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Joshua Tree

(Vic Armstrong, USA, 1993)


 


A mismatched couple on the lam across America, a sub-plot concerning the cops pursuing them, the dilemma of an innocent man forced into acts of violence in order to regain his honour ...

From this synopsis Joshua Tree may sound a lot like A Perfect World (1993). But it is a far more routine action film in a strict generic mould.

Director Vic Armstrong – renowned for his second unit work on films including Total Recall (1990) and Black Beauty (1994) – drives the plot efficiently and provides a few stunning set-pieces. But there is little novelty or invention here.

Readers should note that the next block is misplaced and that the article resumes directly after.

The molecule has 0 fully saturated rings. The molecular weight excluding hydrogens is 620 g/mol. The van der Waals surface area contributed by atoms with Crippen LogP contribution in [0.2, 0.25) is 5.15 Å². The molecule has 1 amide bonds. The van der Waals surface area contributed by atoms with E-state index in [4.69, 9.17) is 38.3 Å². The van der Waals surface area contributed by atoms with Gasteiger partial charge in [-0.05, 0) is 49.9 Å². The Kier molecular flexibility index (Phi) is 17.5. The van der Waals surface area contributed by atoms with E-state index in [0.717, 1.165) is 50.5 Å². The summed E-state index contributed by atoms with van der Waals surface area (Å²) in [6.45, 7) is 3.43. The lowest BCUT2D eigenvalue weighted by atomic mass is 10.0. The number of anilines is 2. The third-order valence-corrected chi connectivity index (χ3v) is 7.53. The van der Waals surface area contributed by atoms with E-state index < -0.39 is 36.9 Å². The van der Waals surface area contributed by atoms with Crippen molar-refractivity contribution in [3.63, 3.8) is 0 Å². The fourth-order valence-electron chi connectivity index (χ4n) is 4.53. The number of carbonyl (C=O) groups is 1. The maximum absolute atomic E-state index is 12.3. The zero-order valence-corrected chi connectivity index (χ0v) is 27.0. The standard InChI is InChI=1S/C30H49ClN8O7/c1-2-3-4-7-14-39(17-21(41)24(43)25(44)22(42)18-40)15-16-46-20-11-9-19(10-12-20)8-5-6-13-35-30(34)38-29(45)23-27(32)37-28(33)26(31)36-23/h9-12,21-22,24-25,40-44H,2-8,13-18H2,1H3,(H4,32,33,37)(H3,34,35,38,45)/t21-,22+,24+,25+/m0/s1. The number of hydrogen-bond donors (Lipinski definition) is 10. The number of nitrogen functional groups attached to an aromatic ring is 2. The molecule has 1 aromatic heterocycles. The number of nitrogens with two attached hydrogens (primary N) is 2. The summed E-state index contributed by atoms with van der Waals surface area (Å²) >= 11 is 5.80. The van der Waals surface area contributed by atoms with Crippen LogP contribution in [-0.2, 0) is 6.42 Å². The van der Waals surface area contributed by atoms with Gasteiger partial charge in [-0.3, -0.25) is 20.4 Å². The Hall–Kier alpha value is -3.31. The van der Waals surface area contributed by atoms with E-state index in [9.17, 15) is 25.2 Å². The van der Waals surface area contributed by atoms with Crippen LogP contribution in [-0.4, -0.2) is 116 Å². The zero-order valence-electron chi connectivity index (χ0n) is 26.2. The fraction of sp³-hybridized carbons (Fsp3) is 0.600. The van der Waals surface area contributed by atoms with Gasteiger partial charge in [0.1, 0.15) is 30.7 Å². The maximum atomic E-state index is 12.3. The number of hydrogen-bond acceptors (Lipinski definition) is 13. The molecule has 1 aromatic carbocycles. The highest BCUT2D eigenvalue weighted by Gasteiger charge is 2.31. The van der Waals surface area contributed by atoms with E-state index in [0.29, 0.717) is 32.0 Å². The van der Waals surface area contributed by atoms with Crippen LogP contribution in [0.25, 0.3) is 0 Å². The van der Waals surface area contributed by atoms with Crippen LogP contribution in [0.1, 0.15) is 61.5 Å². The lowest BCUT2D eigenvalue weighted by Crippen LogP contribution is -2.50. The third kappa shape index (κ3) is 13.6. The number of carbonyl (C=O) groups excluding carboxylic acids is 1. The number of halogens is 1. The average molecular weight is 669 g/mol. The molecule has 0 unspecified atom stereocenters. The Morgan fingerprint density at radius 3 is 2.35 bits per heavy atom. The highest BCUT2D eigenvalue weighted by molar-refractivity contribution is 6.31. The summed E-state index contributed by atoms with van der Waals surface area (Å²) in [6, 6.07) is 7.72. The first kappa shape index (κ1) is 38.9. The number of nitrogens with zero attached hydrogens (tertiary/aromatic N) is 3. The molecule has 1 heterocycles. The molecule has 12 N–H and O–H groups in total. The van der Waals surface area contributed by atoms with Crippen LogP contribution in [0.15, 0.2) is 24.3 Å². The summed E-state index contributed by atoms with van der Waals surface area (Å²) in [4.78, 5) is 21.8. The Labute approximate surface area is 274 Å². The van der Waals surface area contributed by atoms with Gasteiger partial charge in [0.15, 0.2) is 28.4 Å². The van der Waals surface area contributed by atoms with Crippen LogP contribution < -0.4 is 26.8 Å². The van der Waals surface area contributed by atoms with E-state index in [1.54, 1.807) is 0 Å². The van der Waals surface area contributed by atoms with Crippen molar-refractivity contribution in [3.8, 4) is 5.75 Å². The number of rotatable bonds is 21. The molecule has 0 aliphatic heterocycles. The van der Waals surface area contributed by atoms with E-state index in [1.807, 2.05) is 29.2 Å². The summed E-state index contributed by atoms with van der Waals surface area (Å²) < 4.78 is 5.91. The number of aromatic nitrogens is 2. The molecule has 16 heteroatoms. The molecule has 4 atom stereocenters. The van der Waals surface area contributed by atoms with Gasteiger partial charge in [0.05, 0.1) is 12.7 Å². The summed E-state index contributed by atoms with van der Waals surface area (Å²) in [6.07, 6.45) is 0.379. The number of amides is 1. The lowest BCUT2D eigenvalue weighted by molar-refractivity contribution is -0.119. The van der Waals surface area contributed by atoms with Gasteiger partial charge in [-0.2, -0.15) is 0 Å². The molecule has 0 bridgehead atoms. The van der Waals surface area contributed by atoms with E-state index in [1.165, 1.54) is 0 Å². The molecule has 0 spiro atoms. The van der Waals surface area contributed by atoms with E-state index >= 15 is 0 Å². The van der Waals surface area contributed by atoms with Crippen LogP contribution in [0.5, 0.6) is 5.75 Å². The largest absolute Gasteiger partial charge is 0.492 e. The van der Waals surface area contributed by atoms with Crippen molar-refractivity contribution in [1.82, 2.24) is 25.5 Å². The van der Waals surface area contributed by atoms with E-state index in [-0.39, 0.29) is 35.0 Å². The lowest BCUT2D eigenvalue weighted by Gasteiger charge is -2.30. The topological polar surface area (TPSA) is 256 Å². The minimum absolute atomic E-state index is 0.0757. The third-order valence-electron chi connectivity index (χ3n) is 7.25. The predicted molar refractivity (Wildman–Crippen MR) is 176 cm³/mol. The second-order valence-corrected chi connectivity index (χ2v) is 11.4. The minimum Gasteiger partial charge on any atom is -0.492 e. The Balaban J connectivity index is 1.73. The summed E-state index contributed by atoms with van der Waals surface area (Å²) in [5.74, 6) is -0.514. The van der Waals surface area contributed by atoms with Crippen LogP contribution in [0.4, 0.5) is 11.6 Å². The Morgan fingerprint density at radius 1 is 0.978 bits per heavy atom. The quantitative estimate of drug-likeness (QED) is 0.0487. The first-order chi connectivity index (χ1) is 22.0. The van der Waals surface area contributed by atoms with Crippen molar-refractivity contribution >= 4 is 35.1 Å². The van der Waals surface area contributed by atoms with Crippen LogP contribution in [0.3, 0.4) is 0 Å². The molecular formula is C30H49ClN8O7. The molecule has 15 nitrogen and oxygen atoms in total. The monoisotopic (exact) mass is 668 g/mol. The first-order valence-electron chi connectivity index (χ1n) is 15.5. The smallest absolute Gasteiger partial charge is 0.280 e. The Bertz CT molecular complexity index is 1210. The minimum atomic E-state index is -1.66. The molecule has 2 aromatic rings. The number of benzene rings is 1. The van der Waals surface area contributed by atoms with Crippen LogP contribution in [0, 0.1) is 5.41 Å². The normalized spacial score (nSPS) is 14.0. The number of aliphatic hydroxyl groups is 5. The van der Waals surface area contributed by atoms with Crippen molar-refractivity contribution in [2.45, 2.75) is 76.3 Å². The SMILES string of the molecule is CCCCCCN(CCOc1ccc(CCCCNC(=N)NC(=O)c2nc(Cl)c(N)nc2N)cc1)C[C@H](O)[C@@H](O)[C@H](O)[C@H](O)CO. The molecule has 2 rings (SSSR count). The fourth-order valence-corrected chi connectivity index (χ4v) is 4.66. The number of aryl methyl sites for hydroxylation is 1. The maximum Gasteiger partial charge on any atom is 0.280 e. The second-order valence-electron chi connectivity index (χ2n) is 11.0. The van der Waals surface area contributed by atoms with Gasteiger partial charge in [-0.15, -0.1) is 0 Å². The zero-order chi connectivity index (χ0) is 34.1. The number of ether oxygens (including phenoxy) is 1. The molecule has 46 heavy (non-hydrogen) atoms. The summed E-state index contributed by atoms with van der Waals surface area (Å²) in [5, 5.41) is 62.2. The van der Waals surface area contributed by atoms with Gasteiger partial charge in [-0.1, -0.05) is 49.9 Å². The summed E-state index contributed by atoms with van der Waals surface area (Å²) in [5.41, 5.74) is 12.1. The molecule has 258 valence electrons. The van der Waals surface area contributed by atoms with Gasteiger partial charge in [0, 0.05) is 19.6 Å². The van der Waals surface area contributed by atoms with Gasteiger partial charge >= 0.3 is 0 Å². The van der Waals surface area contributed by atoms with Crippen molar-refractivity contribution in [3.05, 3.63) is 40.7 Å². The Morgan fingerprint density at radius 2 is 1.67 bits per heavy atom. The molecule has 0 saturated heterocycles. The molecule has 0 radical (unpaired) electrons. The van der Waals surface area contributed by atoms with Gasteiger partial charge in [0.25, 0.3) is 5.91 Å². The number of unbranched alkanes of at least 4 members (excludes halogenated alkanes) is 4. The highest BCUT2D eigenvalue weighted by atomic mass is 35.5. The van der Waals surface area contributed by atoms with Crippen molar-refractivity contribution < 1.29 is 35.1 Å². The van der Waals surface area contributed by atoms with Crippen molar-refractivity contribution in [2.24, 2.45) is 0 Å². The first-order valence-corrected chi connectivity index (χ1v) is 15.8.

Santee (Dolph Lundgren) is a Sylvester Stallone-style hero. He suffers unjust incarceration, personal humiliation and a string of punishing injuries with a stoic, if not downright masochistic, manner. Escaping jail, and narrowly evading the horde of villains on both sides of the law who are out to frame him, he takes innocent bystander Rita (Kristian Alfonso) as his hostage. She's actually a cop but she learns to love this great hulk of a man, between bouts of dodging bullets, firebombs and runaway cars.

As an action movie, Joshua Tree occupies a curious middle ground between quality and trash models of the genre. On the one hand, it tackles moral ambiguity, refers heavily to the Bogart classic High Sierra (1941), and turns down opportunities for sleazy titillation.

On the other hand, it sports unbelievably brutal scenes of violence and indulges in a perverse sub-plot involving a crooked cop (George Segal) and his wife (Michelle Phillips), who once acted as Mom and Pop to Santee. It is ultimately neither an entirely respectable nor a gleefully tasteless exercise – and thus one strictly for action connoisseurs.

© Adrian Martin July 1994


Film Critic: Adrian Martin
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